Russia Debt Default Will Damage Country for Years to Come—Economist

Russia has defaulted on its foreign debt for the first time in over a century, a grim milestone as the country becomes increasingly outcast economically, financially, and politically, amid Vladimir Putin's war against Ukraine.

The country failed to meet a Sunday night deadline for a 30-day grace period on interest payments of $100 million on two Eurobonds that were initially due on May 27, Bloomberg reported.

The Kremlin has repeatedly said it has the funds to make the $100 million payment, but harsh sanctions imposed by Western countries in response to Putin's war, which began in February, have made it impossible to do so.

Two sources separately told the Reuters news agency that some Taiwanese holders of Russian bonds denominated in euros had not received interest payments on Monday.

Russian President Vladimir Putin
Russian President Vladimir Putin gives a speech at an awards ceremony for the Russian national football team at the Kremlin in Moscow on July 28, 2018. Russia has defaulted on its foreign debt for the first time in over a century, Bloomberg reported on Monday. PAVEL GOLOVKIN/AFP/Getty Images

It comes after the U.S. Treasury Department's Office of Foreign Assets Control (OFAC) in late May effectively stopped Russia from making payments.

International ratings agencies were expected to deliver official declaration of Russia's default on its foreign debt—the first since the Bolshevik revolution in 1918. Sweeping sanctions imposed by the European Union however led to ratings firms withdrawing ratings on Russian entities.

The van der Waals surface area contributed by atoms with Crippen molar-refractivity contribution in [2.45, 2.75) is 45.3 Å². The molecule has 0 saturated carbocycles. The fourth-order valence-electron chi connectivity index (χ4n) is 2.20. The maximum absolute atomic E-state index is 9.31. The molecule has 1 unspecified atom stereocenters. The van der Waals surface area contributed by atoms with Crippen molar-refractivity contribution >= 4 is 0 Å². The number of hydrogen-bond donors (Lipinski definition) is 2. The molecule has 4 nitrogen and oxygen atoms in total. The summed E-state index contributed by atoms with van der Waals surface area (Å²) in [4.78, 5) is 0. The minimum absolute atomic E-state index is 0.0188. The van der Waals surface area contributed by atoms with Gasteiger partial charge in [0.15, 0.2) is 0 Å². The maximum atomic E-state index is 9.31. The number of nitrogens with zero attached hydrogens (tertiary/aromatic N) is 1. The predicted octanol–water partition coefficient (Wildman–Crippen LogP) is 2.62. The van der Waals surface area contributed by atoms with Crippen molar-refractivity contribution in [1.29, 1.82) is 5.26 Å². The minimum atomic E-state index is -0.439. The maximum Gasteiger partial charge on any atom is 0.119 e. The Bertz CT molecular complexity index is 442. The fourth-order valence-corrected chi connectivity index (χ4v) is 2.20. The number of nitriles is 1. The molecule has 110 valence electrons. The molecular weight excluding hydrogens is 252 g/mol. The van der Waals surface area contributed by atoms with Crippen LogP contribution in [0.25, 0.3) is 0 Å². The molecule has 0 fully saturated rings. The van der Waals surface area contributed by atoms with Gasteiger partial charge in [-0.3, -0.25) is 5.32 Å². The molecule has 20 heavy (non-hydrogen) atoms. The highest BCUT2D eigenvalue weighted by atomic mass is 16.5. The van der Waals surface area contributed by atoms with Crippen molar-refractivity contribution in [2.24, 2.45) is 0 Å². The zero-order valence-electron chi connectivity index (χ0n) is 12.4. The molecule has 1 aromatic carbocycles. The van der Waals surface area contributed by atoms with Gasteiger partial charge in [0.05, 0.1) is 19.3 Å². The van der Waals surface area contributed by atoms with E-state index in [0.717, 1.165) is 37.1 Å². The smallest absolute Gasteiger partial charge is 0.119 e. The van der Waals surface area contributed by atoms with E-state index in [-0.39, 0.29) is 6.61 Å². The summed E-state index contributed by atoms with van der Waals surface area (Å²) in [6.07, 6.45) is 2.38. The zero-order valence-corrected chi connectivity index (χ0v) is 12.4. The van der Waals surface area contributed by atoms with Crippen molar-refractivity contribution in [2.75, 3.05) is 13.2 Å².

What Does a Default Mean For Russia?

A formal default would would be largely symbolic for Russia, given that the country is unable currently to borrow internationally, and is facing double-digit inflation and the worst economic contraction in years, Bloomberg reports.

A default would mean that Russia would not be able to access international borrowing markets until it repays until creditors in full, and settles any legal cases stemming from the default.

Chris Weafer, former chief strategist at Russia largest bank Sberbank-CIB and chief executive at Moscow-based consultancy Macro Advisory, told the BBC's Today program that a formal default will trigger repayments on a large sum of the nation's debt.

"Some parts of that debt will now become automatically due because there will be early repayment clauses in all debt instruments so if you default on one it usually triggers the immediate demand for payment on the other debts, so Russia could certainly face immediate debt repayment of about $20 billion at this stage," he said.

Weafer noted however that the default is unlikely to have an immediate impact on the country, given that it is bringing in money from selling key commodities such as oil.

The default could however create a "legacy" problem, could "hang over the economy," and make recovery for Russia "much more difficult" in the long run.

Timothy Ash, senior emerging market sovereign strategist at Bluebay Asset Management, echoed Weafer's analysis, warning of the long-term impact it could have on the country.

"But this default is important as it will impact on Russia's ratings, market access and financing costs for years to come," Ash told CNBC.

"And important herein, given the U.S. Treasury forced Russia into default, Russia will only be able to come out of default when the U.S. Treasury gives bond holders the green light to negotiate terms with Russia's foreign creditors."

What Has Russia Said?

Russia has accused the West of trying to drive the country into an artificial default as sanctions have frozen its foreign currency reserves held abroad.

"There is money and there is also the readiness to pay," Russian Finance Minister Anton Siluanov said last month. "This situation, artificially created by an unfriendly country, will not have any effect on Russians' quality of life."

The Russian finance minister has also branded the situation "a farce."

"Anyone can declare whatever they like," Siluanov said on Thursday. "But anyone who understands what's going on knows that this is in no way a default."

Newsweek has contacted Russia's foreign ministry for comment.